Per genius dot com, the line about playing guitar behind his head refers to other black musicians, such as Charley Patton, perhaps even Hendrix, who did that on occasion. Also, the line about “jewel in your crown” refers to the inlays of Jimmy Reed’s guitar. So basically, this stanza is portraying Jimmy Reed as a live performer.
They threw everything at me, everything in the book I had nothing to fight with but a butcher's hook They had no pity, they never lend a hand I can't sing a song that I don't understand Goodbye Jimmy Reed, goodbye, good luck I can't play the record 'cause my needle got stuck
This stanza, I believe, conveys two facts about Jimmy Reed’s life offstage, First, like so many bluesmen, he did not get paid all his royalties or other earnings for the songs he wrote and the records he made. The people who robbed and cheated him are the “they” referred to several times in the stanza. Second, the reference to “a butcher’s hook” makes sense when one learns (see Wikipedia entry on Jimmy Reed) that, after WWII, Reed worked in a meat-packing plant in Akron Ohio. It’s a very economical way to squeeze that fact into the larger context of a bluesman not making enough money off his calling.
Transparent woman in a transparent dress Suits you well, I must confess I’ll break open your grapes, I’ll suck out the juice I need you like my head needs a noose Goodbye Jimmy Reed, goodbye and so long I thought I could resist her but I was so wrong
This is where the muses separate the Nobel laureates from the rest of us.
In reading Jimmy Reed’s obituaries online, it seems he died while on tour in San Francisco, trying to make a comeback after losing years to alcoholism.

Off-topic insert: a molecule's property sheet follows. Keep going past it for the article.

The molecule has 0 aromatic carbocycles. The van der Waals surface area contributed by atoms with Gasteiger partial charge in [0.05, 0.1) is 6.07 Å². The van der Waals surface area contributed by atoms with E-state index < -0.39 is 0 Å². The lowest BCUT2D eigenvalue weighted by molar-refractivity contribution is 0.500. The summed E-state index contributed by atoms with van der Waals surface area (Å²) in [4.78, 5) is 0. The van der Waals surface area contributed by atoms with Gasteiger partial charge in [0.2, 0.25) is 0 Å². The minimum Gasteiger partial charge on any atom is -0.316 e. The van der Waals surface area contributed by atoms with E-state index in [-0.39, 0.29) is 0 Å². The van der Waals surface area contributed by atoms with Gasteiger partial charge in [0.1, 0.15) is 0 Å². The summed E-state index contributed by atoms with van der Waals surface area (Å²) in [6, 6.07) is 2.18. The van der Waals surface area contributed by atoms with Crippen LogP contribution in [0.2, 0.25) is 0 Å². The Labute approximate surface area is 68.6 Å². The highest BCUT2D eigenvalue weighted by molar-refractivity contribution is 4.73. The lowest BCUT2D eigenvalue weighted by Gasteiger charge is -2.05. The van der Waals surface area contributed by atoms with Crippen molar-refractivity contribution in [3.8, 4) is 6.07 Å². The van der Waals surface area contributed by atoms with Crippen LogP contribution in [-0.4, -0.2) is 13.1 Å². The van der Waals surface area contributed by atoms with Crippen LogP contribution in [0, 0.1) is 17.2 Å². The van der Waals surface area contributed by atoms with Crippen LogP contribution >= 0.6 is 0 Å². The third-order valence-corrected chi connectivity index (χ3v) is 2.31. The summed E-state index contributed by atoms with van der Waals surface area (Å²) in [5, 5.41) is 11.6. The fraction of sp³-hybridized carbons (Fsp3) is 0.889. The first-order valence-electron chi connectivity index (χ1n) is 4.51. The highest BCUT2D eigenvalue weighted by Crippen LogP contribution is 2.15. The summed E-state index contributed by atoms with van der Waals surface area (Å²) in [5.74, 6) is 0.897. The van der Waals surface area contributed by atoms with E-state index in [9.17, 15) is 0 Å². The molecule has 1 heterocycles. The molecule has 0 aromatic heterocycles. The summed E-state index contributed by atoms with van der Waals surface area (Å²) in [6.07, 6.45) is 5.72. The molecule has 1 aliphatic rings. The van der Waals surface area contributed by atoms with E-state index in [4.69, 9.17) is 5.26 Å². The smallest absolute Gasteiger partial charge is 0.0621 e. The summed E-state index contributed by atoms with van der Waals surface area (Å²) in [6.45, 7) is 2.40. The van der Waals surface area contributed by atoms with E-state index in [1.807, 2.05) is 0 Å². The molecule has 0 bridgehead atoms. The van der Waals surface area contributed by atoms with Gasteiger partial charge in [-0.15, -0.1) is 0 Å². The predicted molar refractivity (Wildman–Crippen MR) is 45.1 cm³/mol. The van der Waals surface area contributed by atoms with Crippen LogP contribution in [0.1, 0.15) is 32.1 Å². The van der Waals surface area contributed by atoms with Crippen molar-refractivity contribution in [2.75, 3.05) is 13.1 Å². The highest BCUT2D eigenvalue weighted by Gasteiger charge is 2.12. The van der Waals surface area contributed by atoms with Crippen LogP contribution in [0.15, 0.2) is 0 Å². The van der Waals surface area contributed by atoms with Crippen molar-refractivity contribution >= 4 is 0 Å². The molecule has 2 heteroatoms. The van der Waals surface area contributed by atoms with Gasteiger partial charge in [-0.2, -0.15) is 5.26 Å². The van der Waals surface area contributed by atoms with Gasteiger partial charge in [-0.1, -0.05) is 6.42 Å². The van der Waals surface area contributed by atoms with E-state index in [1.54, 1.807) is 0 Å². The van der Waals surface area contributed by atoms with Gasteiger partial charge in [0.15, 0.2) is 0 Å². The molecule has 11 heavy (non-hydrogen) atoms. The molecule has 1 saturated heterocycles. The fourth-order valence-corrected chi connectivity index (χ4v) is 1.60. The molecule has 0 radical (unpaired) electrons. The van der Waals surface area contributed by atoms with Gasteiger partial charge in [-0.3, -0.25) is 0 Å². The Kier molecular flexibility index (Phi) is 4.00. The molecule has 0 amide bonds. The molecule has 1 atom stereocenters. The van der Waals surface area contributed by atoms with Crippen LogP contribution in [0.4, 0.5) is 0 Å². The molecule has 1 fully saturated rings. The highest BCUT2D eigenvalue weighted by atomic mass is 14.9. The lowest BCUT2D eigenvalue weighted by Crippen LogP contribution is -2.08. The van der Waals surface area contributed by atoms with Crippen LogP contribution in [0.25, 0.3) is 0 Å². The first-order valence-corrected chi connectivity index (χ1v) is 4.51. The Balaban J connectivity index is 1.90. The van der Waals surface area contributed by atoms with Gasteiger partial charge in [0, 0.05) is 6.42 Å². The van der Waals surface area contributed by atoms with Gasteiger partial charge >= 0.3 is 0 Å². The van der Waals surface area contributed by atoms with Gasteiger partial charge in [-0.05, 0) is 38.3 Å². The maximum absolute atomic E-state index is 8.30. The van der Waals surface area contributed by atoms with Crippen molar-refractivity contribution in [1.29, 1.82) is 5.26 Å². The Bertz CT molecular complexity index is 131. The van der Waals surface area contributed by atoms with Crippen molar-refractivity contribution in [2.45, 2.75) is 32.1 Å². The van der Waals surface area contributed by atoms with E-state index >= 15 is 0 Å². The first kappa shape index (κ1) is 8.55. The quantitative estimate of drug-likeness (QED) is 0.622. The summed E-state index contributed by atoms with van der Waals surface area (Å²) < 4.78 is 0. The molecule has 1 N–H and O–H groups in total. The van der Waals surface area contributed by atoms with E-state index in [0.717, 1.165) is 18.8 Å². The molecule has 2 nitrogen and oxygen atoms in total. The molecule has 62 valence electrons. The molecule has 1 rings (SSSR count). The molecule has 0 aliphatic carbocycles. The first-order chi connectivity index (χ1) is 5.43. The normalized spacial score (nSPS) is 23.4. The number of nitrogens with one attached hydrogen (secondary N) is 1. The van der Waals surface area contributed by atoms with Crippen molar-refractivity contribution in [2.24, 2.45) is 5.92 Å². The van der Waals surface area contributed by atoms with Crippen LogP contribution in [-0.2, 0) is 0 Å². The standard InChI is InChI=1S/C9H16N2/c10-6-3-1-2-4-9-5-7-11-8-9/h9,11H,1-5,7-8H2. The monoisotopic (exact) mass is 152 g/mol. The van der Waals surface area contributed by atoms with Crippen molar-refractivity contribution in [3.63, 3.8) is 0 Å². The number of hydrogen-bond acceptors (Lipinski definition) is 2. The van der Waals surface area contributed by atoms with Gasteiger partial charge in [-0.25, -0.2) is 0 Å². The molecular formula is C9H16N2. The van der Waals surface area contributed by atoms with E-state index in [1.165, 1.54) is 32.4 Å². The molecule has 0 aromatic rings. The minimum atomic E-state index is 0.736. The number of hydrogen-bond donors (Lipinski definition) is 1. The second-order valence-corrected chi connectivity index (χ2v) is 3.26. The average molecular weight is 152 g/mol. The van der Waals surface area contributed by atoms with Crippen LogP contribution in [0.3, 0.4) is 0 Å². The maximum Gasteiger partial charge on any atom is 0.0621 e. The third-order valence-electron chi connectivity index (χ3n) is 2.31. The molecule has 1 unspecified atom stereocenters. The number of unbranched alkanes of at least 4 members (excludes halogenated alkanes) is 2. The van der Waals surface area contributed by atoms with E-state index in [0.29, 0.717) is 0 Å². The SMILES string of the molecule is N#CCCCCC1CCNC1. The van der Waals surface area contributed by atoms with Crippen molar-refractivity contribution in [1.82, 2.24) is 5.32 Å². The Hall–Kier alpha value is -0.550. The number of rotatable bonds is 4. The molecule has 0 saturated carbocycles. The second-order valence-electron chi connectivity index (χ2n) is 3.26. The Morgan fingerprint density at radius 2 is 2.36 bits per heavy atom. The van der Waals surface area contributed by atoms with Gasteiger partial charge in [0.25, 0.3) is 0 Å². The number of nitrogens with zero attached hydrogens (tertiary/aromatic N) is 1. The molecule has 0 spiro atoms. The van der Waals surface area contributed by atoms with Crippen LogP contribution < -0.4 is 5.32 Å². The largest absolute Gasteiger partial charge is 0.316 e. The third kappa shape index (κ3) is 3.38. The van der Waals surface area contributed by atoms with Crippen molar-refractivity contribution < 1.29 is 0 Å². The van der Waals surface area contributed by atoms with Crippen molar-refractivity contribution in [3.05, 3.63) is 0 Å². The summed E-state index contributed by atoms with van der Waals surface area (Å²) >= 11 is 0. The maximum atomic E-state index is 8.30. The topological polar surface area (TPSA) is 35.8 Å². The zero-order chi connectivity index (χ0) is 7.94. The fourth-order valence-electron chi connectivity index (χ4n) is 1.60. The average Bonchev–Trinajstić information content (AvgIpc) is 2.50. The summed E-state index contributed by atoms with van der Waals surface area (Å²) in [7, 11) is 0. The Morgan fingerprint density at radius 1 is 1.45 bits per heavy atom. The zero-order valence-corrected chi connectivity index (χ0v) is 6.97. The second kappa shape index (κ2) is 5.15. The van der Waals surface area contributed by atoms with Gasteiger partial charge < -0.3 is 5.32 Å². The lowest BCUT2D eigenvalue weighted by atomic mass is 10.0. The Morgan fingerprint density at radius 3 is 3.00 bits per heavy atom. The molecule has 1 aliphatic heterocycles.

Picture a bottle of really cheap vodka in your mind, then read the stanza again.
Clear liquid? Clear bottle? I thought I could resist her but …
This stanza is a poetic, to say the least, reference to Reed’s alcohol addiction.
God be with you, brother dear If you don't mind me asking what brings you here? Oh, nothing much, I'm just looking for the man Need to see where he's lying in this lost land Goodbye Jimmy Reed, and everything within ya Can't you hear me calling from down in Virginia?
This closes the song and doesn’t’ require much exploration. Bob continues his late period cinematic technique of composing lyrics that are basically movie dialogue.
The specific exchange here reminds me of news articles about Bob visiting the boyhood homes of Neil Young, Bruce Springsteen. Perhaps he made a visit to Reed’s birthplace, although that is in Mississippi and not Virginia. But word swap is a common Dylan trick, and in this case “down in Virginia” is the title of one of Reed’s songs.
I picture Bob making pilgrimages during the Never-Ending Tour to sites that are associated with his musical inspiration. I don’t know if he really does, but it’s a nice image. Maybe he sees them as shrines to the patron saints of the old time musical tradition he seems to venerate (go back to stanzas 1 and 2).
Now that we’re at the end of the song, and we see how “Jimmy” responded to the call at the end of Stanza 2 to “proclaim a creed,” we can perhaps infer that, to Bob, a song and dance man on a Never-Ending Tour, one’s “creed” is not one’s formal sect, but how one lives one’s life.
Borges wrote, “Every poem, given enough time, becomes an elegy.” Here is a fine elegy for a deceased fellow craftsman of Bob.
It blows me away that Bob is nearly 80, probably a billionaire, and he has both the mental capacity and the commitment to craft such a heartfelt tribute to a man like Reed.